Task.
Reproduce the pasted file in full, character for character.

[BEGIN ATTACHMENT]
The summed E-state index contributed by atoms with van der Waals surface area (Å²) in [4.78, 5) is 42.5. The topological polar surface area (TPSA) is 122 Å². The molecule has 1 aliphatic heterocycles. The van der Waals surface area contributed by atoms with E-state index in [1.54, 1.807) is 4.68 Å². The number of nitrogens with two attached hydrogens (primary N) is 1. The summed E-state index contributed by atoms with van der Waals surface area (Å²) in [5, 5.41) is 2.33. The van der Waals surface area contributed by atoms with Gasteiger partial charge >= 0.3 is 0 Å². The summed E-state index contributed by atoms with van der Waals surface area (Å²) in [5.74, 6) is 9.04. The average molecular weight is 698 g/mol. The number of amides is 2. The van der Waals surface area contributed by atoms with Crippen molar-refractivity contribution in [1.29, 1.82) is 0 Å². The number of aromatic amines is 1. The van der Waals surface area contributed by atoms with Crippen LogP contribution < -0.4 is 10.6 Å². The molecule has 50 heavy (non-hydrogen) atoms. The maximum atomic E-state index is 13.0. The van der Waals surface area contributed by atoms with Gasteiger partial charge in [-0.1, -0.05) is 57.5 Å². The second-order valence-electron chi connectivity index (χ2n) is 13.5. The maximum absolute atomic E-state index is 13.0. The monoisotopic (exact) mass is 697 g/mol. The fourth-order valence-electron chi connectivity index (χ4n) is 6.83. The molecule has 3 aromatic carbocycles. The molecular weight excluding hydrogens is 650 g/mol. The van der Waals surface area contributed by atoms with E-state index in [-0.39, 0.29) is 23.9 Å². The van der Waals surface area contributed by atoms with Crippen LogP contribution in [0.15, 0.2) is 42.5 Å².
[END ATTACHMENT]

The summed E-state index contributed by atoms with van der Waals surface area (Å²) in [4.78, 5) is 42.5. The topological polar surface area (TPSA) is 122 Å². The molecule has 1 aliphatic heterocycles. The van der Waals surface area contributed by atoms with E-state index in [1.54, 1.807) is 4.68 Å². The number of nitrogens with two attached hydrogens (primary N) is 1. The summed E-state index contributed by atoms with van der Waals surface area (Å²) in [5, 5.41) is 2.33. The van der Waals surface area contributed by atoms with Gasteiger partial charge >= 0.3 is 0 Å². The summed E-state index contributed by atoms with van der Waals surface area (Å²) in [5.74, 6) is 9.04. The average molecular weight is 698 g/mol. The number of amides is 2. The van der Waals surface area contributed by atoms with Crippen molar-refractivity contribution in [1.29, 1.82) is 0 Å². The number of aromatic amines is 1. The van der Waals surface area contributed by atoms with Crippen LogP contribution < -0.4 is 10.6 Å². The molecule has 50 heavy (non-hydrogen) atoms. The maximum atomic E-state index is 13.0. The van der Waals surface area contributed by atoms with Gasteiger partial charge in [-0.1, -0.05) is 57.5 Å². The second-order valence-electron chi connectivity index (χ2n) is 13.5. The maximum absolute atomic E-state index is 13.0. The monoisotopic (exact) mass is 697 g/mol. The fourth-order valence-electron chi connectivity index (χ4n) is 6.83. The molecule has 3 aromatic carbocycles. The molecular weight excluding hydrogens is 650 g/mol. The van der Waals surface area contributed by atoms with E-state index in [-0.39, 0.29) is 23.9 Å². The van der Waals surface area contributed by atoms with Crippen LogP contribution in [0.15, 0.2) is 42.5 Å².